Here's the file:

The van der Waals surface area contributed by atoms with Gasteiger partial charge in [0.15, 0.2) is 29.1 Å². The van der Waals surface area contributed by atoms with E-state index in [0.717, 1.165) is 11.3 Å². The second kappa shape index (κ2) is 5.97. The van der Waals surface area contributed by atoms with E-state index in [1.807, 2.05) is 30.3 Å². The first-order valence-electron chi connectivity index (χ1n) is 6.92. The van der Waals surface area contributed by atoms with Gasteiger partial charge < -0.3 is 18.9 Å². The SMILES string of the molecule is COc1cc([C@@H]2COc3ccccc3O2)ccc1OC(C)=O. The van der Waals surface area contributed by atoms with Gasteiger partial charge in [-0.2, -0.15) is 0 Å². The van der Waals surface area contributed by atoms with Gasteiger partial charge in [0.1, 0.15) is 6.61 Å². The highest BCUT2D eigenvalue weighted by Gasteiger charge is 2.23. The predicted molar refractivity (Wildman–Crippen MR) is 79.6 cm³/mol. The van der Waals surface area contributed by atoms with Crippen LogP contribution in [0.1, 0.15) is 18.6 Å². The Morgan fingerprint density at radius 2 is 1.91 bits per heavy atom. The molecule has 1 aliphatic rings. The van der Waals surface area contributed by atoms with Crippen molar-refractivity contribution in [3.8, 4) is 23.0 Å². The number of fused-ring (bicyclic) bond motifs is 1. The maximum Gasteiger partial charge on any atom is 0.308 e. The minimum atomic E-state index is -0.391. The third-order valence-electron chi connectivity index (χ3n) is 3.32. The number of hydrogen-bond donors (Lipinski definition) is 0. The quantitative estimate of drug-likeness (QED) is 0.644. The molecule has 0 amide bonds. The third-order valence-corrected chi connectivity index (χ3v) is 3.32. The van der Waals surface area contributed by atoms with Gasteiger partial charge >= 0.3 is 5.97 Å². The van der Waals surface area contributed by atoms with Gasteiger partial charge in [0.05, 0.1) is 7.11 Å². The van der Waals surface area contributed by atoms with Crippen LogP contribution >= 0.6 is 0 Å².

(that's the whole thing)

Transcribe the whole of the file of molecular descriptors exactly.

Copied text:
The van der Waals surface area contributed by atoms with Gasteiger partial charge in [0.15, 0.2) is 29.1 Å². The van der Waals surface area contributed by atoms with E-state index in [0.717, 1.165) is 11.3 Å². The second kappa shape index (κ2) is 5.97. The van der Waals surface area contributed by atoms with E-state index in [1.807, 2.05) is 30.3 Å². The first-order valence-electron chi connectivity index (χ1n) is 6.92. The van der Waals surface area contributed by atoms with Gasteiger partial charge < -0.3 is 18.9 Å². The SMILES string of the molecule is COc1cc([C@@H]2COc3ccccc3O2)ccc1OC(C)=O. The van der Waals surface area contributed by atoms with Gasteiger partial charge in [-0.2, -0.15) is 0 Å². The van der Waals surface area contributed by atoms with Gasteiger partial charge in [0.1, 0.15) is 6.61 Å². The highest BCUT2D eigenvalue weighted by Gasteiger charge is 2.23. The predicted molar refractivity (Wildman–Crippen MR) is 79.6 cm³/mol. The van der Waals surface area contributed by atoms with Crippen LogP contribution in [0.1, 0.15) is 18.6 Å². The Morgan fingerprint density at radius 2 is 1.91 bits per heavy atom. The molecule has 1 aliphatic rings. The van der Waals surface area contributed by atoms with Crippen molar-refractivity contribution in [3.8, 4) is 23.0 Å². The number of fused-ring (bicyclic) bond motifs is 1. The maximum Gasteiger partial charge on any atom is 0.308 e. The minimum atomic E-state index is -0.391. The third-order valence-electron chi connectivity index (χ3n) is 3.32. The number of hydrogen-bond donors (Lipinski definition) is 0. The quantitative estimate of drug-likeness (QED) is 0.644. The molecule has 0 amide bonds. The third-order valence-corrected chi connectivity index (χ3v) is 3.32. The van der Waals surface area contributed by atoms with Gasteiger partial charge >= 0.3 is 5.97 Å². The van der Waals surface area contributed by atoms with Gasteiger partial charge in [0.05, 0.1) is 7.11 Å². The van der Waals surface area contributed by atoms with Crippen LogP contribution >= 0.6 is 0 Å².